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Quote:quote:Originally posted by historic building

Where I work Building Control do not need or have the card. Planners do not need or have the card. I have been told I do not need it. If certain housing companies do not allow planning authorities access to their sites they will not get conditions discharged - legal opinion.

It's in your interest to have some training (and certification) in site safety, if only to protect yourself - Professional Opinion

I've had a shiny silver Environmental Manager's card since 2005 and thought the test was mostly irrelevant to what I do but fairly easy to pass. There are even rumblings in the more construction minded parts of VMP® that CSCS accreditation is not good enough.

I'm almost positive that you'll not get a banksman's card unless you're qualified as such through CITB or similar. So far this has only been an issue on one of our projects (a watching brief). We dealt with it by having the archaeologist (who controlls depth etc as usual) accompanied by the contractor's banksman (who is in charge of safety).

D. Vader
Senior Consultant

Vader Maull & Palpatine
Archaeological Consultants

Don't make me destroy you, Curator
I hold a platinum 'Environmental Manager' card, but for most consultants etc. the 'occasional visitor' card should be ok. I believe that the test may be harder if you need a card that allows you to be actively involved in physical work on site.

From Dr Peter Wardle
Quote:quote:Have say it is going to be chore learning about things like the different types of signs on a fire extinguisher and hazardous materials.
Well, there is a book that has all the questions and answers in it. I spent an hour going through the book the previous day, testing myself. The test is multiple-choice, done on a computer. You are given 45 minutes, but I and most of the rest of our staff did it in around 4 minutes and passed.

From Historic Building:
Quote:quote:If certain housing companies do not allow planning authorities access to their sites they will not get conditions discharged - legal opinion
There is a legal requirement for all planning decisions to be 'reasonable'. It would be perfectly reasonable for a contractor to refuse you access to their site if you refuse to comply with their site health and safety rules - which can include provision of evidence that you have demonstrated competence in site H&S through passing a CSCS test. If you refuse to comply, having had plenty of warning of the requirement, then you would not be 'reasonable' in refusing to discharge the condition.


to let, fully furnished
The test book or the CD Rom is normally available on line from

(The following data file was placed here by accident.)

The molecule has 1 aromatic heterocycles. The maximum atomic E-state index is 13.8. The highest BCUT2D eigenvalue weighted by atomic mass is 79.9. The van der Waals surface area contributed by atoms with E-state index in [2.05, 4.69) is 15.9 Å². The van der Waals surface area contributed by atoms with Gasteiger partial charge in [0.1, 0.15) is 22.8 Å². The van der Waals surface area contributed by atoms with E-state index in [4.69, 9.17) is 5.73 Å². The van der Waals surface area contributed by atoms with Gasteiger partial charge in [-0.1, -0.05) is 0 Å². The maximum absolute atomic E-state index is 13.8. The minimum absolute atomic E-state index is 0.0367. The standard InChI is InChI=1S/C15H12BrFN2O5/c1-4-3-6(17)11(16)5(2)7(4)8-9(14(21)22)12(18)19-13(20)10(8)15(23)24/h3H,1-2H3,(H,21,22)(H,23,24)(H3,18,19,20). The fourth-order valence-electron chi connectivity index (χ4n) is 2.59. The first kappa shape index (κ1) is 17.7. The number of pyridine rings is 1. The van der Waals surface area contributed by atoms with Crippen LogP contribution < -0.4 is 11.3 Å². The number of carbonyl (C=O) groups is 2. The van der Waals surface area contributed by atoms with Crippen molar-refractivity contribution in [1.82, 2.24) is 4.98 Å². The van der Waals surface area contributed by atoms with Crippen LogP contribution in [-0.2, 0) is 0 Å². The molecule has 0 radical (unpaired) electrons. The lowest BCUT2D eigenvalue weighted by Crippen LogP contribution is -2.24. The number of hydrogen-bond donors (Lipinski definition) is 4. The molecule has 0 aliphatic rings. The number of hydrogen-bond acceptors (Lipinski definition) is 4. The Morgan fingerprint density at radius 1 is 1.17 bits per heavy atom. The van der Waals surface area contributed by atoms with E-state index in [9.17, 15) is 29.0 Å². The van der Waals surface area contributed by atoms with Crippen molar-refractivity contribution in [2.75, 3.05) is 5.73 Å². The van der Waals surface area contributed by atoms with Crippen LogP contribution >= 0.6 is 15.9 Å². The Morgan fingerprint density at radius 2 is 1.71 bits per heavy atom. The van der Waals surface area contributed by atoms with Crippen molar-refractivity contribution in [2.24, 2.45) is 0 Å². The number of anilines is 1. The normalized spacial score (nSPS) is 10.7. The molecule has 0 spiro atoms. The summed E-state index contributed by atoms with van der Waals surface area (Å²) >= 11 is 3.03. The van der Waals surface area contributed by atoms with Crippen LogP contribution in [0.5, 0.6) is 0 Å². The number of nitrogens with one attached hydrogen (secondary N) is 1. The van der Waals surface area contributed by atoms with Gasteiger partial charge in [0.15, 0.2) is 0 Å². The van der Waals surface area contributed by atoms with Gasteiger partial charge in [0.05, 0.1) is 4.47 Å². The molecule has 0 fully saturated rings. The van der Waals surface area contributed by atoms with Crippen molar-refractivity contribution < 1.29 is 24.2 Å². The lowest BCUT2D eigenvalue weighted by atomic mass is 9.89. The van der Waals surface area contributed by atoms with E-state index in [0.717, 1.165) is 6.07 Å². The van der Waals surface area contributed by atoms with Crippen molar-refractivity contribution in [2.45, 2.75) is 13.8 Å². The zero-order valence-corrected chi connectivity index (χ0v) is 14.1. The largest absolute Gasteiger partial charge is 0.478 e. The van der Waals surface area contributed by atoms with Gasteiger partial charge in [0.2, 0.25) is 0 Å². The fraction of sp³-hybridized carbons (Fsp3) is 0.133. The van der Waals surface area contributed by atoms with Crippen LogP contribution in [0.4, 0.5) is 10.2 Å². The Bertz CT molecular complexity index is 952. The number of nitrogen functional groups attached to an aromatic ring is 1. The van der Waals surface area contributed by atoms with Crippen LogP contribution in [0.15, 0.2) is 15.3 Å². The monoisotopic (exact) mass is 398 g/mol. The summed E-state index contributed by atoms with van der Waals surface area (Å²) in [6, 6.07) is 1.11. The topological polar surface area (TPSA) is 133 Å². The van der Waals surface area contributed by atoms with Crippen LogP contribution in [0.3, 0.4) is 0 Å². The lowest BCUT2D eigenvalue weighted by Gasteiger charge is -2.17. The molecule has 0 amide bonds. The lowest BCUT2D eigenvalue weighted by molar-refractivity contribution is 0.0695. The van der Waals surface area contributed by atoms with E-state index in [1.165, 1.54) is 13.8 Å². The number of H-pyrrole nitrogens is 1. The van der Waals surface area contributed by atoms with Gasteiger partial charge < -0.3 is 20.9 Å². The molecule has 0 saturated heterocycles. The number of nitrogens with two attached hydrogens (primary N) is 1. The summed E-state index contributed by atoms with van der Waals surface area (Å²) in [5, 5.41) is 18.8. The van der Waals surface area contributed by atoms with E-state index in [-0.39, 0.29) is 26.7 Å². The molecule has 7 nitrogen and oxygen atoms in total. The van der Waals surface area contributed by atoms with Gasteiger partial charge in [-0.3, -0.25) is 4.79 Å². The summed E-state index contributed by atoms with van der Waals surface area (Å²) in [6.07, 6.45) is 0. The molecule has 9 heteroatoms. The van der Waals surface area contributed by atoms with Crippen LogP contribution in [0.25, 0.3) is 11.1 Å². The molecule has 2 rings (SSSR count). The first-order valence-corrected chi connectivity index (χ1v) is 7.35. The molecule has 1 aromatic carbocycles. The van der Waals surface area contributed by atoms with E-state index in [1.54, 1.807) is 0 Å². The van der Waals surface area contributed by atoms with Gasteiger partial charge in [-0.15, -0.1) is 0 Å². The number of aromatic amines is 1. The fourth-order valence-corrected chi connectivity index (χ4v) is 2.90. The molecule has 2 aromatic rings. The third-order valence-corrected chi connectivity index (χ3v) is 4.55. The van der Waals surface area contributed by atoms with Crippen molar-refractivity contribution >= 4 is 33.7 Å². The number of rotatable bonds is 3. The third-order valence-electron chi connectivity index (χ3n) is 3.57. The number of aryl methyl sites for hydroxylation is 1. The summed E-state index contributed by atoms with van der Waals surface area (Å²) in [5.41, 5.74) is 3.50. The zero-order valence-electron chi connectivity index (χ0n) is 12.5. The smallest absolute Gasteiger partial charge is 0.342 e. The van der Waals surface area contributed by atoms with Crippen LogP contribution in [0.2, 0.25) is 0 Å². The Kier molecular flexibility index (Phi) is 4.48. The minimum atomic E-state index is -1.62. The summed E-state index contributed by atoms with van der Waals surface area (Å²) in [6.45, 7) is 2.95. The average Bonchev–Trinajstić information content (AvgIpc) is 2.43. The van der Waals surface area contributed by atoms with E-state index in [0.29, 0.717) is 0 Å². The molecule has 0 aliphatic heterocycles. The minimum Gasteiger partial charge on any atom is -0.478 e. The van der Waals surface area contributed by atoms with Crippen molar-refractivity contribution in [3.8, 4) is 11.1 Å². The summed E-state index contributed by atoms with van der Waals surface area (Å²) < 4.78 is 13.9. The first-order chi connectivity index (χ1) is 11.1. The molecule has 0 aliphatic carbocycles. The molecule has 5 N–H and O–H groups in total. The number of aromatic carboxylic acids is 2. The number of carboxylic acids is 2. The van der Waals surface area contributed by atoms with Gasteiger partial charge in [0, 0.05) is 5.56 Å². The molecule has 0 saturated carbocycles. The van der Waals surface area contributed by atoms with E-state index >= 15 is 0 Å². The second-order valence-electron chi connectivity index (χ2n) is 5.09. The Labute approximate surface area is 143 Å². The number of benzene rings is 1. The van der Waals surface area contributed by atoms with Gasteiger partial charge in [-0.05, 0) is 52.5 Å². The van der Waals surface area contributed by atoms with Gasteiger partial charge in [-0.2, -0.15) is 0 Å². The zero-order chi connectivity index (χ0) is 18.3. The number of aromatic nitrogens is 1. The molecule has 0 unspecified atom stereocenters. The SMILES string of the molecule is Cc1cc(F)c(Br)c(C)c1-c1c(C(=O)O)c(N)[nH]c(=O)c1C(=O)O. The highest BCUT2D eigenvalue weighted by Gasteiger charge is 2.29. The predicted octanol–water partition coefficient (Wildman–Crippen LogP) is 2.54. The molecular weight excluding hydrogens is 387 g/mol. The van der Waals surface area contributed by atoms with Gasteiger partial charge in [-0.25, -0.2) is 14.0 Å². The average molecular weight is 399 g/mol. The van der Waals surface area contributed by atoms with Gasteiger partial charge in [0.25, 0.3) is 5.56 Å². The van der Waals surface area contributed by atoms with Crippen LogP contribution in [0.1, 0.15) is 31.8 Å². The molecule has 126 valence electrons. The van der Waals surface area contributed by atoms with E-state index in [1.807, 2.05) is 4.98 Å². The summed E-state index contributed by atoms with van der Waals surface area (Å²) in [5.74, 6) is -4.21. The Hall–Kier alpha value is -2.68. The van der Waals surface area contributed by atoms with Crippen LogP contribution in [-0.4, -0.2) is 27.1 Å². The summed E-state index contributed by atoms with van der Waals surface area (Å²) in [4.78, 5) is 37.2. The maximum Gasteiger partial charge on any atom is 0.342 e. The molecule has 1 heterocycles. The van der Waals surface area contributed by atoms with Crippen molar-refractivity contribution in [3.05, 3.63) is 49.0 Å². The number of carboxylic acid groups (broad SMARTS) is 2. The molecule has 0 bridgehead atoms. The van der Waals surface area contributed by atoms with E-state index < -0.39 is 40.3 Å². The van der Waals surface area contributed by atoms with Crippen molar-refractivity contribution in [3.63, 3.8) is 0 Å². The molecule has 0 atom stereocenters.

BOOK English Version NEW Edition 2007 All The Questions And Answers from the Health And Safety Test.

They are also available from Waterstones.
It is thus very easy to establish what the gaps in your knowledge actually is and what the correct anwser is. The CR Rom also has a test exam on it.

I take the point that "I and most of the rest of our staff did it in around 4 minutes and passed."

The cost is about £42.

Must say I have thought for a long time that this is a basic skill qualification we should all have - even if it is easy.

Cheers Peter

PS Planning Officers have a right of access to any propery at any time with the correct documents. They cannot therefore be forced to conform. The is a TCP Practioner card though - again I cant see why anybody would not want to conform however.

I've always found that once it is pointed out to a construction site manager what exactly the consequences are of not allowing a curator on site, (not signing off on a planning condition), they are only too willing to allow them to be escorted around site by somebody with a current CSCS card. My basic green card (construction site operative) has always been good enough.

If you ever wondered how you get triangles from a cow, you need buttermilk and cheese and an equilateral chainsaw. Half Man Half Biscuit
David and myself will be researching the CSCS card scheme in deatils and we may provide suitable sources of info and courses to make it even easier to pass the H&S exam or better still have an understanding of the H&S requirements.

Fairly soon having such a card will be complusory to work run by many companies. It already is for governement schemes.

The Construction Skills Card Scheme is actually all about accreditation of skills with the basic H&S as a pre-requisite.

All comments about the scheme and how it could be applied to archaeology would be welcome.



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